On two consecutive days this week, U.S. Border Patrol agents caught suspected drug smugglers with loads of methamphetamine concealed in vehicles in which their children were riding in the eastern San Diego County highlands, the federal agency reported Thursday.
About 6:30 p.m. Wednesday, a 32-year-old U.S. citizen drove a Nissan Murano into the Border Patrol's Pine Valley-area checkpoint on Interstate 8 with her two children inside, according to USBP public affairs.
During a routine screening, a service dog alerted agents to the presence of contraband in the vehicle, and a search revealed 160 plastic- wrapped bundles of the drug in its rear cargo area, back bumper, center console and all four doors, according to the agency. All told, the narcotic haul weighed nearly 160 pounds, officials said.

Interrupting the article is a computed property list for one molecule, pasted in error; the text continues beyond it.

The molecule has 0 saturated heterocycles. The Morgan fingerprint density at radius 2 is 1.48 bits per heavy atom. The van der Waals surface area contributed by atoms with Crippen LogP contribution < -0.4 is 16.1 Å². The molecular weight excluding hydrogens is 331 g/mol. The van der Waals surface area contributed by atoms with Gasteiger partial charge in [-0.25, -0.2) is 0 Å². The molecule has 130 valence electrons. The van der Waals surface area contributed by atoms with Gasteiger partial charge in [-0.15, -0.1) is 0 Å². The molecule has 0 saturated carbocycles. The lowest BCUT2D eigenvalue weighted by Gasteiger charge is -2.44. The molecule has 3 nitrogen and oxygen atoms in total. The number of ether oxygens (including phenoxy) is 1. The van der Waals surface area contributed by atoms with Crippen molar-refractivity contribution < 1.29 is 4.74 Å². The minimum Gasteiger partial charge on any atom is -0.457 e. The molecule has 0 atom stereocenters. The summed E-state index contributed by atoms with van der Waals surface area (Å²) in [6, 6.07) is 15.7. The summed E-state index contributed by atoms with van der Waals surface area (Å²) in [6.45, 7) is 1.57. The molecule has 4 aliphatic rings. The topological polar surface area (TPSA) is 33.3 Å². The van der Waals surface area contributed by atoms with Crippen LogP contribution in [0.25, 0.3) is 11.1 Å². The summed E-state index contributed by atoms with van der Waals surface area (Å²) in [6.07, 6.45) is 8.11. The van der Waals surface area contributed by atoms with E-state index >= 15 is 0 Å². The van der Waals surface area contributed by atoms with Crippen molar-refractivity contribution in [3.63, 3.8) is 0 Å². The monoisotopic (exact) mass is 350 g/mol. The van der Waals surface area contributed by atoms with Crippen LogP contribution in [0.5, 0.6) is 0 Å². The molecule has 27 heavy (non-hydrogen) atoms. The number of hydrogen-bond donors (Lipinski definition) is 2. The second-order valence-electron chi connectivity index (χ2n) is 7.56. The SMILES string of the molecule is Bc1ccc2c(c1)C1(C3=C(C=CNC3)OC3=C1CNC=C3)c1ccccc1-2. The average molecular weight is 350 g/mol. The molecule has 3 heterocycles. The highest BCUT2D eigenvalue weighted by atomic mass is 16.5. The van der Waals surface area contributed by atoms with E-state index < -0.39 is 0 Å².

Agents took protective custody of the juveniles, who were later turned over to relatives.
About 9 p.m. Tuesday, a 25-year-old Mexican national drove a 1999 Ford Expedition into the East County I-8 checkpoint with her 6-year-old son in the SUV with her, the Border Patrol reported.
When a drug-sniffing dog indicated something illegal was in the vehicle, agents searched it and found 65 bundles of crystal methamphetamine weighing a combined total of just under 68 pounds concealed within interior panels and a spare tire, according to the government agency.
Agents arrested the woman, placed the boy with county Child Protective Services, seized the SUV and turned the drugs over to the Sheriff's Department.
The arrestees' names were withheld, per Border Patrol policy.
USBP San Diego Sector Chief Patrol Agent Douglas Harrison described the presence of the minors inside the vehicles during the failed drug-smuggling runs as a would-be "diversion" and praised the involved agents for foiling attempts to use children "as decoys to benefit transnational criminal organizations."